Faster Iraq 9: The WaPo ed board emerges from its platitudinous fumfawing about Iraq to endorse ... elections. "Sooner rather than later," they hint, although they remain distressingly evasive about whether they actually want to accelerate the current timetable. They are, however, clear about some things the Bush administration has to give up:
[T]he supposed utopian solution -- elections -- offers the most pragmatic way of establishing a viable government. Elections, as opposed to war or outside appointment, are still the mechanism favored by the country's most powerful political forces for determining Iraq's future. They offer the best chance of defeating the extremists.
Elections, in short, are the best U.S. endgame in Iraq -- provided the administration adopts a realists' view of them. It is sensible for the United States to give the United Nations as large a role as it will accept in organizing and conducting those elections; it is foolish to cling to the idea that U.S. political favorites, such as some of the exiles on the appointed Governing Council, can survive a popular vote. It is unrealistic to believe that U.S. appointees and advisers can be positioned to control the future government or that unilateral U.S. control over security matters can be maintained past the first ballot; Iraqi forces must be prepared to control security. The Bush administration also must accept, sooner rather than later, that an elected Iraqi government is likely to embrace economic or social policies not favored by the United States and may not be particularly friendly to Washington or to Israel. [Emphasis added.]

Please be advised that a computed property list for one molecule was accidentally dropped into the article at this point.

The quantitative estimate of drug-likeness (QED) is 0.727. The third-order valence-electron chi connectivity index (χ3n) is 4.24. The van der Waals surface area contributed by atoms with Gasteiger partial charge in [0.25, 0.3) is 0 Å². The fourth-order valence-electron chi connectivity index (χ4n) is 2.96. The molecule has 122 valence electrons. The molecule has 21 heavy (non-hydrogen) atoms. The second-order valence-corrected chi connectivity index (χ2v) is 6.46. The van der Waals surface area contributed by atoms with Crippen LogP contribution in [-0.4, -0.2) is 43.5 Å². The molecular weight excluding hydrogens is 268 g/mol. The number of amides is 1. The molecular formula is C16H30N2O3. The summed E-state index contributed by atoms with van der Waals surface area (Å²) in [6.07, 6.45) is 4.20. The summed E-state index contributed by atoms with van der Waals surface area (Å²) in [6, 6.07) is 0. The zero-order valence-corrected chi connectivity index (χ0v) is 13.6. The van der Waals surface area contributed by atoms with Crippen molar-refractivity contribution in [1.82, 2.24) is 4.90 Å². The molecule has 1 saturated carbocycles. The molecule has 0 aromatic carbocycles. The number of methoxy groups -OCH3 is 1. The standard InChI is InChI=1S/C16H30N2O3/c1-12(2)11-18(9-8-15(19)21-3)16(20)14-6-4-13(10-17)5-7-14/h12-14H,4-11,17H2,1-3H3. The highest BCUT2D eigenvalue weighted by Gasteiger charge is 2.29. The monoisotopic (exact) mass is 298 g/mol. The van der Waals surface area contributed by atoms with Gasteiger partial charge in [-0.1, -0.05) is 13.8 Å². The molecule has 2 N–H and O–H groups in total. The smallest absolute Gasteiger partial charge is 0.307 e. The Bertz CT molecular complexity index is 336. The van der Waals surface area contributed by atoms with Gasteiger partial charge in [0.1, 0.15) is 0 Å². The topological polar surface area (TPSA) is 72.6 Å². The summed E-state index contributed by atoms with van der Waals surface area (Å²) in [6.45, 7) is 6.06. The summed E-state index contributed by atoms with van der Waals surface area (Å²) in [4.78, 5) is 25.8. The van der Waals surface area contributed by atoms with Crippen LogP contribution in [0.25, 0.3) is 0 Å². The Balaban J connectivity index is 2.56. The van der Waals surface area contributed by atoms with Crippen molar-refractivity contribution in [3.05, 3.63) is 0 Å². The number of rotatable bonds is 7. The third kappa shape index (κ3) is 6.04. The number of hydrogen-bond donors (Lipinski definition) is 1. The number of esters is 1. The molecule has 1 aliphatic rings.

More specificity, please! Elections when? If WaPo's editors think we can make it to January with an appointed government, they might read their (admittedly super-alarmist) Tuesday front page story. ... We don't have editorial pages so they can be as ambiguous as the State Department. ...
P.S.: Also, does an elected Iraqi government "not particularly friendly to Washington" mean no U.S. bases? Then why not admit that, too? Maybe because it's an argument in favor of a solution WaPo disses: partition or an extremely loose federation. With a loose enough federation, as Robert Wright notes, we might get bases from the pro-U.S. Kurds in the north. What's the argument against partition? Here's WaPo's condensed CW version:
This would please the Kurds but almost certainly lead to a Yugoslav-like series of wars that would prompt the intervention of Turkey, Iran and other neighbors. The Shiite and Sunni Arab populations in Iraq do not live in easily partitioned districts; Baghdad, for example, is home to millions of both.
I don't have a solution to the Baghdad problem (though Peter Galbraith sketchs a rough-and-ready arrangement). But as for intervention by surrounding states--well, intimidating states like Turkey and Iran and Syria is something we're good at! Stopping guerilla insurgents in order to preserve a unitary Iraq is not. ...
P.P.S: Here's an early argument for faster, piecemeal elections that explicitly ties them to an intriguing-but-complicated possibility of an evolving partition. ...
P.P.P.S.: Hawkish Instapundit's for faster elections too. ("The captured Zarqawi memo suggested that the terrorists fear an elected Iraqi government more than anything else we can accomplish, and their recent efforts seem to support that thesis.")
Kicker: There's a far-fetched but perhaps persuasive (for Bushies) analogy here from the Clinton administration, which held out hope for a total health care victory for too long in 1994 and failed to make the painful, expectation-shattering compromises that might have produced a small success instead of pure failure and electoral defeat. But Bill Clinton had an excuse for his fateful indecision: he was scared of Hillary. Who's Bush scared of? [Hillary?-ed.] 11:33 P.M.
Sunday, May 16, 2004